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Managed Care in Behavioral Health

Introduction

Managed care is a health insurance system dominating in the United States in all the spheres of medical services, including psychological therapy. Managed care has both its opponents and proponents, particularly when issues related to behavioral health are discussed. It might be, therefore, useful to consider managed care in relation to psychological treatment, especially with regard to cognitive and behavioral therapies.

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There are three parties involved in managed care operations: a provider (a hospital, a therapist, a physician, etc.), a receiver of the services, and an insurance company serving as a mediator between them. The provider agrees to offer services at lower prices, while the insurance company, in turn, limits the client’s choice. Independent reviews conducted by insurance companies are supposed to reduce clients spending by eliminating unnecessary services. Although this system is widely accepted in the US, its critics claim that while it allows reducing costs of medical interference, it may deprive clients of the services they actually need. Managed care can significantly lower the prices for medical services and make them more accessible (Mullner & Chung, 2016). On the other hand, since in such a system it is an insurance company that decides whether a person needs particular services or not, it can discourage clients from resorting to expensive or prolonged treatment (Mullner & Chung, 2016).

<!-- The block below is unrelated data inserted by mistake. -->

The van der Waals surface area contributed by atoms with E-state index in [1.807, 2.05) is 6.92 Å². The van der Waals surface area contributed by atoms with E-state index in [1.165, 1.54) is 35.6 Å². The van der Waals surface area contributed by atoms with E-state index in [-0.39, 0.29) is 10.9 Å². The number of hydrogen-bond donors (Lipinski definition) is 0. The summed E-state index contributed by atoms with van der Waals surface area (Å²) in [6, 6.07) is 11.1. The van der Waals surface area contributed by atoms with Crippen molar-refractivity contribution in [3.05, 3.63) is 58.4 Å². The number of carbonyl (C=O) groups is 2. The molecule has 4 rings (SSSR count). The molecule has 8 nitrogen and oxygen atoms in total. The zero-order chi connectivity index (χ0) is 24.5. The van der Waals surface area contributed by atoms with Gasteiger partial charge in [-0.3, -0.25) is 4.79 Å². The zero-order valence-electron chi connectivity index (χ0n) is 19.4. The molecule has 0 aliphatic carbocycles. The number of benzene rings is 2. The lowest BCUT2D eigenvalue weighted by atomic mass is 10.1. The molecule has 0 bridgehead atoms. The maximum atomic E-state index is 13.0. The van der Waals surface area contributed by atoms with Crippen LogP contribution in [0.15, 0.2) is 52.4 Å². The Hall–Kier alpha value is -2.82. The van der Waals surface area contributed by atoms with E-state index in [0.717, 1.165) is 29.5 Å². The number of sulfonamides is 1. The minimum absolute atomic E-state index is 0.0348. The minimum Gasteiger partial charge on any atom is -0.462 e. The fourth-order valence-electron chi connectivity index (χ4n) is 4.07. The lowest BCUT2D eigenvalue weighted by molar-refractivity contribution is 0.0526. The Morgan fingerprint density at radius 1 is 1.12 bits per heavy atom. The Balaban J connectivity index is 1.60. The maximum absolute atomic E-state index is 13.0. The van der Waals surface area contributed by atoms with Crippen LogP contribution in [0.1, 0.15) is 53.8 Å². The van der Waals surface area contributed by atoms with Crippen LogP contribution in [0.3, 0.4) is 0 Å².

It seems relevant to discuss managed care in relation to the main types of therapy dominating modern psychological care, such as cognitive, behavioral, and cognitive-behavioral treatment. The underlying assumption behind behavioral therapy is that, during their lifetime, people often acquire unhealthy coping mechanisms or resort to destructive behaviors (either for themselves or the people around) (Cherry, 2020a). Behavioral therapy aims to alter unhealthy behavioral patterns and to replace them with better ones. An influential psychologist Edward Thorndike was among the first specialists who suggested that behaviors can be changed: he argued that actions which are followed by a satisfactory result are more likely to reoccur in comparison to the ones which appeared fruitless; for example, if a child receives a toy after throwing a tantrum, they may think that it is a useful way to get what they want (Cherry, 2020b; Association for behavioral and cognitive therapies, n.d.). However, if parents do not give them a toy in this scenario, children are less likely to employ this strategy again.